Bio-inspired gas-entrapping membranes (GEMs) derived from common water-wet materials for green desalination
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KAUST DepartmentBiological and Environmental Sciences and Engineering (BESE) Division
Environmental Science and Engineering
Environmental Science and Engineering Program
King Abdullah University of Science and Technology (KAUST), Water Desalination and Reuse Center (WDRC), Biological and Environmental Science and Engineering (BESE) Division, Thuwal, 23955-6900, Saudi Arabia
Water Desalination & Reuse Center
Water Desalination and Reuse Research Center (WDRC)
KAUST Grant NumberBAS/1/1070-01-01
Online Publication Date2019-06-16
Print Publication Date2019-10
Permanent link to this recordhttp://hdl.handle.net/10754/656244
MetadataShow full item record
AbstractWidespread stress on global water supplies compels the need for low-cost and sustainable desalination processes. In this regard, desalination through membrane distillation (MD) can harness waste-grade heat or renewable energy. So far, the membranes for MD have been exclusively derived from intrinsically water-repellant materials - mostly perfluorocarbons. However, perfluorocarbons are limiting in terms of operational conditions, and they also introduce economic and environmental concerns. The development of perfluorocarbon-free MD membranes would likely address those challenges. Here, we report on the proof-of-concept for biomimetic gas-entrapping membranes (GEMs) for MD derived from silica and poly(methyl methacrylate) (PMMA) that are water-wet materials. We drew inspiration for our GEM design from the cuticles of springtails and hairs of Halobates germanus, both of which exhibit mushroom-shaped (or reentrant) features. Accordingly, our GEMs comprise arrays of microscale cylindrical pores with reentrant inlets and outlets that can robustly entrap air on submersion in water. Our PMMA-GEMs yielded a vapor flux of J ≈ 1 L-m−2-h−1 while separating a solution of ∼0.6 M NaCl at 333 K from deionized water at 288 K under a cross-flow configuration. To our knowledge, this is the first-ever demonstration of MD membranes derived from intrinsically water-wet materials, and these findings suggest that the rational design of membranes towards greener and cheaper desalination processes is possible.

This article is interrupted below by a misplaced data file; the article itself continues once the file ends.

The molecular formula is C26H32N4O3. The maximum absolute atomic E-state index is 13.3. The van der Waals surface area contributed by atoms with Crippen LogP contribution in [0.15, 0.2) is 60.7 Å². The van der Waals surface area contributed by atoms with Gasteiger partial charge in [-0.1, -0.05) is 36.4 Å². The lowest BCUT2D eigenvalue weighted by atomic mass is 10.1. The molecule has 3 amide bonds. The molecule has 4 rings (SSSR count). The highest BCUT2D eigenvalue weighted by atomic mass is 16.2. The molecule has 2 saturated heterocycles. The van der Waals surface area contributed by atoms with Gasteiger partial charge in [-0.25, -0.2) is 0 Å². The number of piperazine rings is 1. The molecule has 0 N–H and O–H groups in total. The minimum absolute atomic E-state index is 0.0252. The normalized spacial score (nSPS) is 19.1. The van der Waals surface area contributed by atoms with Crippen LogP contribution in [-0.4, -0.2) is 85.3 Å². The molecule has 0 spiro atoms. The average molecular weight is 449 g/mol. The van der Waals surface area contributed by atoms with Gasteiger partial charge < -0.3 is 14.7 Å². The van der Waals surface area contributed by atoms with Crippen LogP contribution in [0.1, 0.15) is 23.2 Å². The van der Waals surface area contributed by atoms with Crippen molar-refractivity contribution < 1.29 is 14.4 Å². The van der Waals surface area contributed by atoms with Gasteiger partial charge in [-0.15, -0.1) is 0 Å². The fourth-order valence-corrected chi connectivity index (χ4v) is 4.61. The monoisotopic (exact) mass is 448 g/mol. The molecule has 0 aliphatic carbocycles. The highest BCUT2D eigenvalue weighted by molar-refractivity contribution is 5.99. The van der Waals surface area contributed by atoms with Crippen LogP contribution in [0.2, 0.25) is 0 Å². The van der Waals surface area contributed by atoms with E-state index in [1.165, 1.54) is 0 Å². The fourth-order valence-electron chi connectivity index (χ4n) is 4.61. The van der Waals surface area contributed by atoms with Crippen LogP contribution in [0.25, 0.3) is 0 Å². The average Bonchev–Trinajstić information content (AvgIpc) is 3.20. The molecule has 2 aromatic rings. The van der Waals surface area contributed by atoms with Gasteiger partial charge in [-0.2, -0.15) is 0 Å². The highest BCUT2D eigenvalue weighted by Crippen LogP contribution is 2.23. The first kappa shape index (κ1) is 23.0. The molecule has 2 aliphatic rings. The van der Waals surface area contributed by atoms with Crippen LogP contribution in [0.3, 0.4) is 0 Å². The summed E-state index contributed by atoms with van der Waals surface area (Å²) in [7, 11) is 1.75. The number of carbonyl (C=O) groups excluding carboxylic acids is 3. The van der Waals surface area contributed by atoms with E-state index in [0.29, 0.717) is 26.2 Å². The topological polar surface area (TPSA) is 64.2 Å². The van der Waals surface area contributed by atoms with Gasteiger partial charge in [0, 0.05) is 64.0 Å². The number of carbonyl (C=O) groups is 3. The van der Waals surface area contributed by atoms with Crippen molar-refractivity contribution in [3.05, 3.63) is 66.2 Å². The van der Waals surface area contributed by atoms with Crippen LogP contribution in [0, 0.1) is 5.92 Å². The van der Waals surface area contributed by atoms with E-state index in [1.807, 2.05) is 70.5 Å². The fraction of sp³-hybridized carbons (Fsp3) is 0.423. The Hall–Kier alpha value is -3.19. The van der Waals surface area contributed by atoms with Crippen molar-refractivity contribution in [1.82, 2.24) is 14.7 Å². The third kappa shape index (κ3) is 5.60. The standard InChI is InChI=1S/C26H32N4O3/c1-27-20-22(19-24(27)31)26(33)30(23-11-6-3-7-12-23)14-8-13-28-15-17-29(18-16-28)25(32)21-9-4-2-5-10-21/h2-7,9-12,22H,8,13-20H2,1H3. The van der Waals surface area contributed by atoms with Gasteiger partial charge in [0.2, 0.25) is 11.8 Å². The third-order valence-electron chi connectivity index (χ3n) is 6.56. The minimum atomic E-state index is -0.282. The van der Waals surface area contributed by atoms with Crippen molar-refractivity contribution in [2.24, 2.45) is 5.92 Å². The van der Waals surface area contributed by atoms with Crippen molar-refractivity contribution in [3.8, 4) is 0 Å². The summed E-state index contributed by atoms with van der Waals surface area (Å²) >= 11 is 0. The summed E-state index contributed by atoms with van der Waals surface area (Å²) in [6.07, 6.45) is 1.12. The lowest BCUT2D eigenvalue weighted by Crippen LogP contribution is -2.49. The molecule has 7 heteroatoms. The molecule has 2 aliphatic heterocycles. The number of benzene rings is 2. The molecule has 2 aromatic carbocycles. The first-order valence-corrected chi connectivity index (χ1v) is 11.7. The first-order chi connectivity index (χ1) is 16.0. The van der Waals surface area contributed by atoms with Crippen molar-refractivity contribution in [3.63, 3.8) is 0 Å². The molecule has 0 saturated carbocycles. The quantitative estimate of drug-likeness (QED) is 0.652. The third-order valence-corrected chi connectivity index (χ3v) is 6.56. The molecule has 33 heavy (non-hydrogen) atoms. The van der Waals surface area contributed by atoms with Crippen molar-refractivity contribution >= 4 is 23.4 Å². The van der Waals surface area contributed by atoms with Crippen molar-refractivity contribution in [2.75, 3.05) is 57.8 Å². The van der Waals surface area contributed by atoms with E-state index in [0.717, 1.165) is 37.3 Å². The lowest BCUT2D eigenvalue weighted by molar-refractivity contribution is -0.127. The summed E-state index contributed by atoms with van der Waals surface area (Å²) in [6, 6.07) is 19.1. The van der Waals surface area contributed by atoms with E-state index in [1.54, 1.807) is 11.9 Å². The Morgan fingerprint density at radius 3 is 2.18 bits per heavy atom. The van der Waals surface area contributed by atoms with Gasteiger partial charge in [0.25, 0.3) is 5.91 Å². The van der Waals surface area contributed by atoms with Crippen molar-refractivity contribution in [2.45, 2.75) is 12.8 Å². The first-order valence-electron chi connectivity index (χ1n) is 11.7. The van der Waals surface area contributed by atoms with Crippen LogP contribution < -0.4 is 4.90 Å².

SponsorsThe authors thank KAUST Baseline Research Funding (BAS/1/1070-01-01). We thank Mr. Ulrich Buttner and Mr. Ahad A. Sayed from the KAUST Core Labs for their assistance with microfabrication. We thank Mr. Adair Gallo Junior for assistance with the MD experiments; Dr. Dina Garatly for assistance in preparing Fig. 3 and Figure S2; Dr. Eddy Domingues (Universidade de Aveiro, Portugal) for providing recipes for the dry etching of silica and silicon layers. The authors also thank Dr. Virginia Unkefer (KAUST) for assistance in editing the manuscript. We also thank Prof. Wei Song Hwang (National University of Singapore) and Prof. Lanna Cheng (Scripps Institution of Oceanography) for kindly providing us with specimens of springtails whose images we have presented in Fig. 1A–E. The co-authors thank Mr. Ivan Gromicho, Scientific Illustrator at KAUST, for preparing Fig. 4.
JournalJournal of Membrane Science
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